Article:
Relative Influence of Visible and Infrared Optical Properties of a Stratospheric Aerosol Layer on the Global Climate

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  • 1 National Center for Atmospheric Research, Boulder, Colo. 80303
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Abstract

A simple radiative energy balance model has been developed to assess the impact of stratospheric aerosols on the global climate through their effect on the equilibrium global mean surface temperature. With the assumptions that the radiation in the atmosphere can be treated as diffuse radiation and that the effect of the gases in the stratosphere can be approximated by equivalent gray absorbers and scatterers, an analytic expression which depends only on the optical properties of the aerosol and the planetary albedo is derived for the fractional change in the upward flux of terrestrial infrared radiation at the base of the stratospheric aerosol layer. The fractional change in the upward flux of infrared radiation is then directly related to changes in the global mean surface temperature by using existing results of climate model and radiative convective model calculations. Mie theory is used to compute the scattering and absorbing properties of the aerosol for a range of visible and infrared indices of refraction. Sample calculations are presented that show the fractional change in the upward flux of infrared radiation at the base of the layer as a function of particle size for a specified mass concentration of stratospheric aerosols. The results indicate that both small particles (radii ≲0.05 μm) and large particles (radii ≳ 1.0 μm) generally have a greater influence on terrestrial infrared radiation than on incident solar radiation; therefore, these particles contribute to warming at the surface. Particles of intermediate sizes affect the incident solar radiation more strongly than they affect the terrestrial radiation and thereby contribute to cooling at the surface. The results also demonstrate the feasibility of estimating the largest possible surface temperature response to a given increase in the mass concentration of stratospheric aerosols. Calculations were also performed to enable comparison of the results from the present model with those obtained by approximating the effect of an increase in stratospheric aerosols by means of an equivalent reduction in the solar constant. It is shown that the effects of the aerosols on terrestrial radiation must be negligible, and the aerosols must be nonabsorbing at solar wavelengths in order for the results of the present model to agree with those obtained by assuming a reduction in the solar constant.

Abstract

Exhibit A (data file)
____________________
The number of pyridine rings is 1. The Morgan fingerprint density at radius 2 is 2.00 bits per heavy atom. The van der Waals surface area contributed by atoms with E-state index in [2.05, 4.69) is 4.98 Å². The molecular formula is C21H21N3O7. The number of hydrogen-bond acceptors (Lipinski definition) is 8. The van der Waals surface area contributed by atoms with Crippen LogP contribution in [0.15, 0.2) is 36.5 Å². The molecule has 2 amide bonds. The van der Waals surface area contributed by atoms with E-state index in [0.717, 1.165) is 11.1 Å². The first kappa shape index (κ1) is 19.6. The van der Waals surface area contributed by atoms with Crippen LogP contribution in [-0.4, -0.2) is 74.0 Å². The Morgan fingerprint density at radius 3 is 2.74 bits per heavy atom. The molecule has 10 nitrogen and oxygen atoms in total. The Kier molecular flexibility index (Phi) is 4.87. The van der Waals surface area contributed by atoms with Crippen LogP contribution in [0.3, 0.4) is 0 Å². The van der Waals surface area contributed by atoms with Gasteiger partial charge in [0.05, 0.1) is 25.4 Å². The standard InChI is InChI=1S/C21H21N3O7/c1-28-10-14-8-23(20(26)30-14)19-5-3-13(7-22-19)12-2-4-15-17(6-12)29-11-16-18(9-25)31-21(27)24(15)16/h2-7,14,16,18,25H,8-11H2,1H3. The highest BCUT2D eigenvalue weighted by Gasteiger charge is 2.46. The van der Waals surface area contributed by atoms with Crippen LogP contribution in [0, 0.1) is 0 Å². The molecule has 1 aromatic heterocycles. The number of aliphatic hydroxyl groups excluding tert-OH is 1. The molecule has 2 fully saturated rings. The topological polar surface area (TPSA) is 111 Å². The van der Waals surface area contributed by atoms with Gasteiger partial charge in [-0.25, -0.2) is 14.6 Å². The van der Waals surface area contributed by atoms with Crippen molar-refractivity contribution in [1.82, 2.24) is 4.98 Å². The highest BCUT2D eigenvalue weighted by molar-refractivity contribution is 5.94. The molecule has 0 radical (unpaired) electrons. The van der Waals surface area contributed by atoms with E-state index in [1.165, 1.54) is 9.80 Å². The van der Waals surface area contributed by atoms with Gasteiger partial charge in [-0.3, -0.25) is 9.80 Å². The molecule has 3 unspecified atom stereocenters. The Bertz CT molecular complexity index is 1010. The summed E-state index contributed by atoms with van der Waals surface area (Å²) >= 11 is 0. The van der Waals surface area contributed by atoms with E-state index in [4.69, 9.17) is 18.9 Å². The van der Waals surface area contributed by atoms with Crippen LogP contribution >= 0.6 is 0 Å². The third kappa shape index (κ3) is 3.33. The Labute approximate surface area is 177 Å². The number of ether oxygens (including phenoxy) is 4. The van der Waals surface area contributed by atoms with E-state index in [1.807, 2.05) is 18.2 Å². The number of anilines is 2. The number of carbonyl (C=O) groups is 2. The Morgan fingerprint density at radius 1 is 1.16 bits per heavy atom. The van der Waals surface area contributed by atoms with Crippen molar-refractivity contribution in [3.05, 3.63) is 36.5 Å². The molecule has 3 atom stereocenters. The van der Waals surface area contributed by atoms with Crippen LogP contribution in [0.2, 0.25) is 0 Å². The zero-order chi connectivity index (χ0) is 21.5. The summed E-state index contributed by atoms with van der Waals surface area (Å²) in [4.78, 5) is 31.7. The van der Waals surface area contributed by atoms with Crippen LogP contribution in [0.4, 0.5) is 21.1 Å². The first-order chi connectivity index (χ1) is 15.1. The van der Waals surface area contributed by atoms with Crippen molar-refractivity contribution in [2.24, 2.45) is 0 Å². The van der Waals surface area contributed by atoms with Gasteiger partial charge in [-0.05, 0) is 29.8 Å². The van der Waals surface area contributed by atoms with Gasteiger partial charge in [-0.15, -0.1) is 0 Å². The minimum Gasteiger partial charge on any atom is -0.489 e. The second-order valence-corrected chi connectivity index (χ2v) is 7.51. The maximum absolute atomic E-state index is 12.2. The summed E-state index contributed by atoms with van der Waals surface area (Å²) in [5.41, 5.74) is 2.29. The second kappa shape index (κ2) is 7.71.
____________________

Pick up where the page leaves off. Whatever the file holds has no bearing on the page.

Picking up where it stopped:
A simple radiative energy balance model has been developed to assess the impact of stratospheric aerosols on the global climate through their effect on the equilibrium global mean surface temperature. With the assumptions that the radiation in the atmosphere can be treated as diffuse radiation and that the effect of the gases in the stratosphere can be approximated by equivalent gray absorbers and scatterers, an analytic expression which depends only on the optical properties of the aerosol and the planetary albedo is derived for the fractional change in the upward flux of terrestrial infrared radiation at the base of the stratospheric aerosol layer. The fractional change in the upward flux of infrared radiation is then directly related to changes in the global mean surface temperature by using existing results of climate model and radiative convective model calculations. Mie theory is used to compute the scattering and absorbing properties of the aerosol for a range of visible and infrared indices of refraction. Sample calculations are presented that show the fractional change in the upward flux of infrared radiation at the base of the layer as a function of particle size for a specified mass concentration of stratospheric aerosols. The results indicate that both small particles (radii ≲0.05 μm) and large particles (radii ≳ 1.0 μm) generally have a greater influence on terrestrial infrared radiation than on incident solar radiation; therefore, these particles contribute to warming at the surface. Particles of intermediate sizes affect the incident solar radiation more strongly than they affect the terrestrial radiation and thereby contribute to cooling at the surface. The results also demonstrate the feasibility of estimating the largest possible surface temperature response to a given increase in the mass concentration of stratospheric aerosols. Calculations were also performed to enable comparison of the results from the present model with those obtained by approximating the effect of an increase in stratospheric aerosols by means of an equivalent reduction in the solar constant. It is shown that the effects of the aerosols on terrestrial radiation must be negligible, and the aerosols must be nonabsorbing at solar wavelengths in order for the results of the present model to agree with those obtained by assuming a reduction in the solar constant.

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